Simisola

Simisola : (A Wexford Case)

3.8 (3,213 ratings by Goodreads)
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Description

The sixteenth book to feature the classic crime-solving detective, Chief Inspector Wexford.

When a young, black woman goes missing in Kingsmarkham, Wexford must respond to a test not only of his powers of deduction, but of his basic beliefs and prejudices.

Only eighteen black people live in Kingsmarkham. One of them is Wexford's new doctor, Raymond Akande. When the doctor's daughter, Melanie, goes missing, the Chief Inspector takes more than just a professional interest in the case.

Melanie, just down from university but unable to find a job, disappeared somewhere between the Benefit Office and the bus stop. Or at least no one saw her get on the bus when it came...

When the body of a young black woman is discovered, Wexford must overcome his underlying prejudices to allow his investigative skills to succeed.
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Product details

  • Paperback | 384 pages
  • 110 x 178 x 24mm | 204g
  • ARROW BOOKS LTD
  • London, United Kingdom
  • English
  • 0
  • 0099437317
  • 9780099437314
  • 274,255

Review Text

The most brilliant mystery novelist of our time
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Review quote

Impressive and courageous ... Rendell's psychological and social insights are so absorbing, it's easy to forget what a superb plotter she is. As a mystery, Simisola is exceptional ... pace, surprise, tension and a climax of stunning unexpectedness * The Times * Probably the greatest living crime writer in the world * Ian Rankin * The most brilliant mystery novelist of our time * Patricia Cornwell *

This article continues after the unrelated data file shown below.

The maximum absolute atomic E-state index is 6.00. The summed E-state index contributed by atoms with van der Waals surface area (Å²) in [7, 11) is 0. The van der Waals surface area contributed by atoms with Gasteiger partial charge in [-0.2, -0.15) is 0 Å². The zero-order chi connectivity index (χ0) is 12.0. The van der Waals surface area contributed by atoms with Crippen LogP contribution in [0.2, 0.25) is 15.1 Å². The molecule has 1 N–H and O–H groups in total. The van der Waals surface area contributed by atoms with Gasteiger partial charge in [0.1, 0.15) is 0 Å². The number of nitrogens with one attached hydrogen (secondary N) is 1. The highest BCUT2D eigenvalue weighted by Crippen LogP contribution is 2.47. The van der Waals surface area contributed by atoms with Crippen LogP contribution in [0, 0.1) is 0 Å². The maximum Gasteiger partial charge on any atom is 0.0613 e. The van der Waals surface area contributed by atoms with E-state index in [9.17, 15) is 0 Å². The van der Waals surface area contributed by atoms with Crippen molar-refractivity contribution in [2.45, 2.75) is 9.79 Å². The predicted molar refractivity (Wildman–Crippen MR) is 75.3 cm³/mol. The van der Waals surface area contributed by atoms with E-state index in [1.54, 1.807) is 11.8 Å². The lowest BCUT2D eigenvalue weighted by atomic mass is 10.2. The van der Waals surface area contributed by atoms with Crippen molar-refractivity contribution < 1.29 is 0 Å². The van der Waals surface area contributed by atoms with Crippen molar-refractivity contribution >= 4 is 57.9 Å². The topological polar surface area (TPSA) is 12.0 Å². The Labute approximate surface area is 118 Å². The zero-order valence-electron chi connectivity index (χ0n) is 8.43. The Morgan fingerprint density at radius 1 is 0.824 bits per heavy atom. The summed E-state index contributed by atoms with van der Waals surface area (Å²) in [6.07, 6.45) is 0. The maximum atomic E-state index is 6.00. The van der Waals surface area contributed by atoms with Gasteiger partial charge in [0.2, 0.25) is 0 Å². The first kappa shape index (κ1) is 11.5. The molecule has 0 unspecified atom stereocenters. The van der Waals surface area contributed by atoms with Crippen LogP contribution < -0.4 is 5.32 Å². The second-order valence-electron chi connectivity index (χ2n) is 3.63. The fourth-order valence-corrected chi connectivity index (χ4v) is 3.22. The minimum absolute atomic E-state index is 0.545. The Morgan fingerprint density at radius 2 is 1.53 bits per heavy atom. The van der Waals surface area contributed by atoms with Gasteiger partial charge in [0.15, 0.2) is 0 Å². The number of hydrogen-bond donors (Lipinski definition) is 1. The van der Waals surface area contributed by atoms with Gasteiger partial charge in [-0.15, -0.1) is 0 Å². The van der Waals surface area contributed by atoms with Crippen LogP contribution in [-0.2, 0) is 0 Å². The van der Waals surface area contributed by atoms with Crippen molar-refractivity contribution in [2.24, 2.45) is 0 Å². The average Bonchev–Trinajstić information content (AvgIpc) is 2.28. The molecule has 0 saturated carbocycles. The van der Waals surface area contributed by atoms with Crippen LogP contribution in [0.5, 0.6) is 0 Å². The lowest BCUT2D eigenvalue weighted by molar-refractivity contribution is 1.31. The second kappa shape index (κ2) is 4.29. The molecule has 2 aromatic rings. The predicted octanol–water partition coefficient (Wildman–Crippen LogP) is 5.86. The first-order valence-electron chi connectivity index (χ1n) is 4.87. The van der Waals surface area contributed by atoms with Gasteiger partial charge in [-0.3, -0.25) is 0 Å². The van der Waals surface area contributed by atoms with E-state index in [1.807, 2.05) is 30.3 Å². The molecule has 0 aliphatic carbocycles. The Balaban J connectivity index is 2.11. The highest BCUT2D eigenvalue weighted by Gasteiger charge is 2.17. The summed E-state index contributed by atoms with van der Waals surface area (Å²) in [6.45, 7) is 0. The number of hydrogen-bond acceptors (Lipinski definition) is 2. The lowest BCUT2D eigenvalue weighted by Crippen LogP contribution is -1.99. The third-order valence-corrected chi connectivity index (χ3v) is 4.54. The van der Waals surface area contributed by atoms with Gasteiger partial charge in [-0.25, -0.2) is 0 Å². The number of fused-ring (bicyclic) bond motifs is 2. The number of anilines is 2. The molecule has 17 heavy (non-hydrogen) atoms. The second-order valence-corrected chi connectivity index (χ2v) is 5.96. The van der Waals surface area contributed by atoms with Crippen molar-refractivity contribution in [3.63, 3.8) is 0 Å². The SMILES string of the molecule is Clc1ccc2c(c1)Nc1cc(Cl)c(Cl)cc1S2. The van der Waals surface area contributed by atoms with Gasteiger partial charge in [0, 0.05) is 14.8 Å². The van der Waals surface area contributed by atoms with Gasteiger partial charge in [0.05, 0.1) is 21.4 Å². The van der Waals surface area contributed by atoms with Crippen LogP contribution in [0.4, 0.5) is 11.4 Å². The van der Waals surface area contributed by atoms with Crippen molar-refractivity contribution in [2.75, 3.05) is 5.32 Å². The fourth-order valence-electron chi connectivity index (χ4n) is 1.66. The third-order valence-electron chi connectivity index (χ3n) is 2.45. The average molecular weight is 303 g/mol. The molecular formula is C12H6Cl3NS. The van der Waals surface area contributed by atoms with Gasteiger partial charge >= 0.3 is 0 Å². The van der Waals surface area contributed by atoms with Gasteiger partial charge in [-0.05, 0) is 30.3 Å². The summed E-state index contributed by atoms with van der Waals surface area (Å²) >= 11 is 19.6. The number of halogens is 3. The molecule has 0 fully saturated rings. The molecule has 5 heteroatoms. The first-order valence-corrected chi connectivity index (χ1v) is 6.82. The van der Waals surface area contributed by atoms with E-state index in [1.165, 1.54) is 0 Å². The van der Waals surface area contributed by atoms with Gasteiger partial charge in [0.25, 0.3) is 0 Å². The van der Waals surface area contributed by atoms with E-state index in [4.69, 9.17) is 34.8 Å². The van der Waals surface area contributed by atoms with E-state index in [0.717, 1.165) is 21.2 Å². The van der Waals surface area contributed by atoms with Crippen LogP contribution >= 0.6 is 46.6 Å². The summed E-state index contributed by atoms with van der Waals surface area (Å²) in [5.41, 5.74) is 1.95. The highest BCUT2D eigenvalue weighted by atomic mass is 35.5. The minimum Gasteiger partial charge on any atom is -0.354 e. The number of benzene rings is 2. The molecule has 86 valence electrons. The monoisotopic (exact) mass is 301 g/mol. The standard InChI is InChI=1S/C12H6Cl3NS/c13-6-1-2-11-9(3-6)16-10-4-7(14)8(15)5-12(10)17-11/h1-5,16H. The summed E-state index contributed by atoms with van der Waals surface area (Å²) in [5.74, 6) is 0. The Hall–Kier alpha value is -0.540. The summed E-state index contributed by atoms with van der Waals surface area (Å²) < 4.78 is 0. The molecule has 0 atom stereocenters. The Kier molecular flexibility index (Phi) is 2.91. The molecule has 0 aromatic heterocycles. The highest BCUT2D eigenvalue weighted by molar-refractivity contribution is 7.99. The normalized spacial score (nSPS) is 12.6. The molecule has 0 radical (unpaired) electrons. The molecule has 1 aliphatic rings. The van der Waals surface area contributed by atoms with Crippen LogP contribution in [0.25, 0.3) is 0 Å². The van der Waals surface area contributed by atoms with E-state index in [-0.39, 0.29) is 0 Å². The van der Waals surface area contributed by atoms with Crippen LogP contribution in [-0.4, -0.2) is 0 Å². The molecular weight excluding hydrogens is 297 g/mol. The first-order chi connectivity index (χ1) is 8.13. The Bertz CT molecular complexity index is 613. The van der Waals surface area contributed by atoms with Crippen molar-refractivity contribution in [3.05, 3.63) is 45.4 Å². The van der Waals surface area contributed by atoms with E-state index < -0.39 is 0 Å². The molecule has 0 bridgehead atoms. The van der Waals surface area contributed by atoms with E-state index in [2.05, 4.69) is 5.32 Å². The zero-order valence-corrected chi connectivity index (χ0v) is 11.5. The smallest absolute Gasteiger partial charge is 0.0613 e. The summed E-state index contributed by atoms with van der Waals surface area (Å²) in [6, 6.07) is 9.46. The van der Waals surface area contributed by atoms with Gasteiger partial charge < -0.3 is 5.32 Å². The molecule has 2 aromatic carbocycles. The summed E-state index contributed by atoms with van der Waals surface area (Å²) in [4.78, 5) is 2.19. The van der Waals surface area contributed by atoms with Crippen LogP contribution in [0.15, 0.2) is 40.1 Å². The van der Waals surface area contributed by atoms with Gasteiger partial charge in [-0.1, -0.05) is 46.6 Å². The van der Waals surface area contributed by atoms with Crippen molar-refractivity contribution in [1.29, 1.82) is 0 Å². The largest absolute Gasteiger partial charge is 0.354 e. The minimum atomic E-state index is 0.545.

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About Ruth Rendell

Ruth Rendell was an exceptional crime writer, and will be remembered as a legend in her own lifetime. Her groundbreaking debut novel, From Doon With Death, was first published in 1964 and introduced the reader to her enduring and popular detective, Inspector Reginald Wexford, who went on to feature in twenty-four of her subsequent novels.

With worldwide sales of approximately 20 million copies, Rendell was a regular Sunday Times bestseller. Her sixty bestselling novels include police procedurals, some of which have been successfully adapted for TV, stand-alone psychological mysteries, and a third strand of crime novels under the pseudonym Barbara Vine. Very much abreast of her times, the Wexford books in particular often engaged with social or political issues close to her heart.

Rendell won numerous awards, including the Crime Writers' Association Gold Dagger for 1976's best crime novel with A Demon in My View, a Gold Dagger award for Live Flesh in 1986, and the Sunday Times Literary Award in 1990. In 2013 she was awarded the Crime Writers' Association Cartier Diamond Dagger for sustained excellence in crime writing. In 1996 she was awarded the CBE and in 1997 became a Life Peer.

Ruth Rendell died in May 2015. Her final novel, Dark Corners, was published in October 2015.
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Rating details

3,213 ratings
3.8 out of 5 stars
5 23% (749)
4 41% (1,333)
3 28% (903)
2 6% (181)
1 1% (47)
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